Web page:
Five good reads: John Hutchins

This week’s list of suggested titles was submitted by John Hutchins, who reads in bars.



Brassai: Paris by Night

In life, colors define shapes. That which is green is not that which is red. But green and red are not distinct in a black and white photography. Instead, shapes are drawn by falling light, which divides the hidden from the revealed. In Paris by Night, Brassai hides and reveals. Like the opening paragraphs of Dickens’s Bleak House, Paris by Night begins with views from a distance; where all that is seen are the city’s dead parts — buildings, cobblestones, rails, monuments. From there, Brassai, like Dickens, moves in to begin an intimate portrait of the people alive within. But Dickens described London and Brassai photographed Paris — Paris, in those hours after the Jazz Age, shaken awake by a nightclub bouncer, collects itself and staggers home and the streets become safe for prostitutes, alley cats and accordion players. And there has never been a time or place more suited to the medium.


Arthur Rackham (illus.) and C.S. Evans: Sleeping Beauty

Beauty, kindness and grace can come into our lives unlooked for. And often we know they will not remain, which doesn’t stop us from doing all we can to prevent their departure. Once gone, they can sometimes, with great difficulty, be won back. That is the story of Sleeping Beauty. Arthur Rackham’s illustrations for this edition are not the androgynous fairies in transparent greens and browns he is famous for. They are complex, elegant and often funny silhouettes that would entirely overshadow the story if C.S. Evans’ text were not so lovely. Together, they make this the most beautiful book for children I know.


Beryl Markham: West With the Night

A young girl was brought from England to Africa at the turn of the last century and raised, wild, on a ranch in Kenya. She grew to become a horse trainer, an early aviator and the author of West With the Night, which is always described in relation to Isak Dinesen’s Out of Africa. Markham and Dinesen were contemporaries. They both wrote memoirs of their lives in Africa in the early 20th century. They were friends, and even shared a lover — Denys Finch-Hatton (played by Robert Redford in the movie). Dinesen, the Danish aristocrat, wrote many wonderful books. Markham wrote only this one. But it is full of reminders “that the world once lived and grew without adding machines and newsprint and brick-walled streets and the tyranny of clocks.”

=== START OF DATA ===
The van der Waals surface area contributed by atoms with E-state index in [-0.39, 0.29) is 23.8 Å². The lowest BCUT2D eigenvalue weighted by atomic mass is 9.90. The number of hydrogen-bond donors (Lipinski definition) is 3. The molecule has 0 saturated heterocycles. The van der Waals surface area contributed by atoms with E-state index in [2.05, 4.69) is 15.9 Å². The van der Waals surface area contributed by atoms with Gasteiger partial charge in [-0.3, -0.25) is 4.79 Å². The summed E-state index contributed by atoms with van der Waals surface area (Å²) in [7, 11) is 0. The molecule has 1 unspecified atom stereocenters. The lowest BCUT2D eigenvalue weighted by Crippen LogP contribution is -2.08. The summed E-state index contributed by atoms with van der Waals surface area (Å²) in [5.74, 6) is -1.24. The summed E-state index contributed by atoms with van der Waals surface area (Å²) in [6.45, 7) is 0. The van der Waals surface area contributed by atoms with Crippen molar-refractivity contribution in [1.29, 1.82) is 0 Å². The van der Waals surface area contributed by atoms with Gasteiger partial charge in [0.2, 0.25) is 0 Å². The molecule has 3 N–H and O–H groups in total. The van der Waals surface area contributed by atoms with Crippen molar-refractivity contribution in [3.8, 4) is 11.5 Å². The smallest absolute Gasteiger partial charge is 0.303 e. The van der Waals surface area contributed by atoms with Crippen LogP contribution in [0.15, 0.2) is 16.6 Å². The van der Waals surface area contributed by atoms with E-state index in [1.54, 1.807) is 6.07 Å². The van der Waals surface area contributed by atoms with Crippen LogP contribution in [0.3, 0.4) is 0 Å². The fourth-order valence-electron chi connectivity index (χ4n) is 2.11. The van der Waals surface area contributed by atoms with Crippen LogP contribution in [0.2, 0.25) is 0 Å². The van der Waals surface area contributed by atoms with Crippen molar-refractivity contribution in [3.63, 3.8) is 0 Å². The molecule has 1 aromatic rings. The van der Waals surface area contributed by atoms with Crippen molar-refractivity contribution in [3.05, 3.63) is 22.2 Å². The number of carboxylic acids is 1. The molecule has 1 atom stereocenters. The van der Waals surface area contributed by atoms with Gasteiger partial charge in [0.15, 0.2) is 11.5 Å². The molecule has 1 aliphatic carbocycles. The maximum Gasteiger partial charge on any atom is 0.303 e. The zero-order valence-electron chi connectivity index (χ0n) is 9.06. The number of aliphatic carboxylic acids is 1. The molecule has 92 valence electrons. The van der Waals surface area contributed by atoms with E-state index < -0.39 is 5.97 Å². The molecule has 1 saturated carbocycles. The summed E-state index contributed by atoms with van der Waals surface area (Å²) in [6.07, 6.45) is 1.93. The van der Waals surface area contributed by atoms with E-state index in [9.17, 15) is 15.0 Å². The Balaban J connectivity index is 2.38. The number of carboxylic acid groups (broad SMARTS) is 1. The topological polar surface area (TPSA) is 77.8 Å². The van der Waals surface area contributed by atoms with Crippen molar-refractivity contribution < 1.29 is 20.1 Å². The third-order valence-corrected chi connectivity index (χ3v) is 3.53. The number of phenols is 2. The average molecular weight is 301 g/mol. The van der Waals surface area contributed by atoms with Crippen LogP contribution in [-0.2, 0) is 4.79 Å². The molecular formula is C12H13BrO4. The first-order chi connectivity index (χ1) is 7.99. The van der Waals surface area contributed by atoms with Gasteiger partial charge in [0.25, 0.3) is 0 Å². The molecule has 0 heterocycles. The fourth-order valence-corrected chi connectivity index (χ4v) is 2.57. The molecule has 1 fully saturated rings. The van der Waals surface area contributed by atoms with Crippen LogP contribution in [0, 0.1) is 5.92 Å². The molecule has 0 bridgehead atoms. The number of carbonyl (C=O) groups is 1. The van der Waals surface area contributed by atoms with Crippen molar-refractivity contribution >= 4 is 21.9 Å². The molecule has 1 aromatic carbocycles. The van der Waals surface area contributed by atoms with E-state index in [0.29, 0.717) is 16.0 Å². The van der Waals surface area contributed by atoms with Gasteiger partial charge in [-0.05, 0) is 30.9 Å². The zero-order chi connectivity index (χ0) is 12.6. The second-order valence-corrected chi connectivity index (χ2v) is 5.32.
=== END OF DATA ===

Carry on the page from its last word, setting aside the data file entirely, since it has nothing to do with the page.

P.G. Wodehouse: Leave it to Psmith

Irish playwright Sean O’Casey called Wodehouse the performing flea of English literature. And it is true that Wodehouse got nearly a hundred novels out of maybe five or six plots and those novels contained many characters distinguishable more by name than personality. But a flea that performs on command is all the more dazzling because it is tiny. Wodehouse dazzles; writing so well and so entertainingly that all British comedy to this day shows his influence along with that of Wilde and Saki.


Lorrie Moore: Like Life

Probably everything that’s ever been said about what makes a short story great has also been said at some time by someone about Lorrie Moore. And anyone can find time to fit a short story into a day.


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